Also, speaking of Monaco, since when FIA doesn’t penalize crossing of the pit exit line (Perez)?
        It is soooo many things left out to human judgement, in such technical and regulated sport it isn’t acceptable.

  5. On that (FIA being lax on penalizing excessive speed under double yellow) I have to fully agree with his honour.

    • If you accept that the FIA is lax at enforcing their own rules then surely you have to accept that they bear some responsibly for the fact that “everyone” speeds under yellow flags. That laxity has created a culture whereby drivers largely ignore yellow flags to gain advantage.

      A race track is (supposedly) a highly regulated workplace with multiple extreme hazards that requires strict rules, monitoring and enforcement to keep everyone safe.

      The old adage “The standard you walk past / ignore is the standard you accept” Is entirely applicable.

      “Failure to maintain a safe operating environment” is a pretty common finding in industrial courts. It’s not enough to have comprehensive rules laid out in a dust-covered book on the top shelf in the manager’s office. You must review and revise those rules periodically. You must train, retrain and test the competence of people on those rules. You must apply sanctions when the rules are broken. The law in most countries says so.

      I don’t think that Jules’ family want the FIA to be held accountable for the whole thing – just some of it. At the moment it seems that Jules is being lumbered with full responsibility and I don’t think that’s right either. There’s some nuance here – it ain’t the black / white picture that the ‘official’ report paint.

      And I remain savagely disappointed with Brawn’s signature being on that report.

    • If you accept that that the FIA are lax in enforcing their own rules then surely you accept that they bear some responsibility for the culture that they have created that makes it “OK” that drivers ignore yellow flags.

      The race track is (supposed to be) a highly-regulated environment with a number of extreme risks that are subject to various control measures. Those control measures are to mitigate those risks to the point of acceptability. It is entirely logical that higher risks mean tighter control measures and more severe penalties for breaches. That’s the way it’s supposed to work.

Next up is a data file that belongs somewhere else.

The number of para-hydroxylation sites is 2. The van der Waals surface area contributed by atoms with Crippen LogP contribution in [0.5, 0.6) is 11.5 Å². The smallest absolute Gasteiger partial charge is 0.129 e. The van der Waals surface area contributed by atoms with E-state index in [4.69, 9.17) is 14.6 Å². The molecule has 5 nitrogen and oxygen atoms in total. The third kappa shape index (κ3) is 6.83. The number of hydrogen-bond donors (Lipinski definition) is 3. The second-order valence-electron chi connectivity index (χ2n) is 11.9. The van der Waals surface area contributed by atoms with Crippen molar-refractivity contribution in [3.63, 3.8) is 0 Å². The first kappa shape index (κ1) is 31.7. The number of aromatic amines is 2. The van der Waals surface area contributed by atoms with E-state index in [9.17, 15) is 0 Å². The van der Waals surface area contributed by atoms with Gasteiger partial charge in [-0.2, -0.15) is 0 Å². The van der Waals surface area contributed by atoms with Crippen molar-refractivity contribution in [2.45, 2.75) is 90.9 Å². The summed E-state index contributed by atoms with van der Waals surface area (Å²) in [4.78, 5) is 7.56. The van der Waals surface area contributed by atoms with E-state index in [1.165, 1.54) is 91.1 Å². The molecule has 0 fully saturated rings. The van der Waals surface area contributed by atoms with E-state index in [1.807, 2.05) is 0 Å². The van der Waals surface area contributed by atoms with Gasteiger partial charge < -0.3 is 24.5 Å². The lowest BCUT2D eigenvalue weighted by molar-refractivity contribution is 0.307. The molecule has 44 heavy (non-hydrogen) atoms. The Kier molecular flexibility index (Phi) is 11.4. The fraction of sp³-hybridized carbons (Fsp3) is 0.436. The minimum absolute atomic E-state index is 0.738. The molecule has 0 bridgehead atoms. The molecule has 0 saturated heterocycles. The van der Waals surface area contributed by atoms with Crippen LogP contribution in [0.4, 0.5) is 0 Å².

That old adage “The standard you walk past / ignore is the standard you get” is absolutely appropriate. That saying lays down the foundation for building cultures of compliance to (or active ignorance of) regulations. Companies can be held liable for their workplace cultures.

      “Failure to provide a safe operating environment” is a pretty common finding against companies in industrial safety cases. It is not enough to have comprehensive procedures laid out in excruciating detail in a dust-covered file in the back cupboard of the manager’s office. You must train and retrain people on the rules. You must test their competency with respect to the rules. You must monitor compliance with the rules. You must appropriately sanction breaches of the rules. That’s what the law says in most places around the world.

      I understand the arguments that say “Jules chose to speed knowing full well the possible consequences of doing so”. I just don’t accept that his choice was the only thing going on. The FIA made choices over a long period of time that culminated in consequences on that fateful day.

      I think Jules’ family is right to not accept that Jules was solely at fault. The FIA’s report lets the FIA off the hook – surprise! For mine, that situation needs to be tested in a court of law.

  6. Yes, I except that the FIA (race control) was “lax” for too long a time in strictly enforcing at least the double waved yellow flags rules, and yes you have “some” good, (only some) valid points. yours is a welcome change of tone to someone’s (kicked ass vendetta motives/mission) that was being parroted on here by people that should or at least should know better, namely than that, “the race should not have been started because the medvac helicopter would/could not take off” that, “the driver did slow down, and so he was in no breach of the double waved yellow flags” that “the FIA were in breach of their own rules”. I will repeat that the FIA were not in breach of their own rules neither technically not legally, from the time the race was started to the time the race was stopped, I already explained the facts as were, which are totally contrary to what was being said on here.

    • The FIA in the form of Charlie Whiting, the safety delegate, had to cancel/reschedule the GP on safety grounds, because of well known and accurately predicted Typhoon conditions surrounding the circuit and the normal schedule of the race. They failed to do so, which makes them liable for any conditions-related accident that would have happened during the GP.

  7. The FIA in any form of its race delegates was not technically nor legally in breach of their or anybody’s else regulations for starting the race, and or for failing to cancel or reschedule the race.
    Some good progress has been done on this here subject, the real blame for what happened is being zeroed on, the race start/no helicopter blame as well as the driver speed under double waved yellow flags not to blame seems to have been dropped now.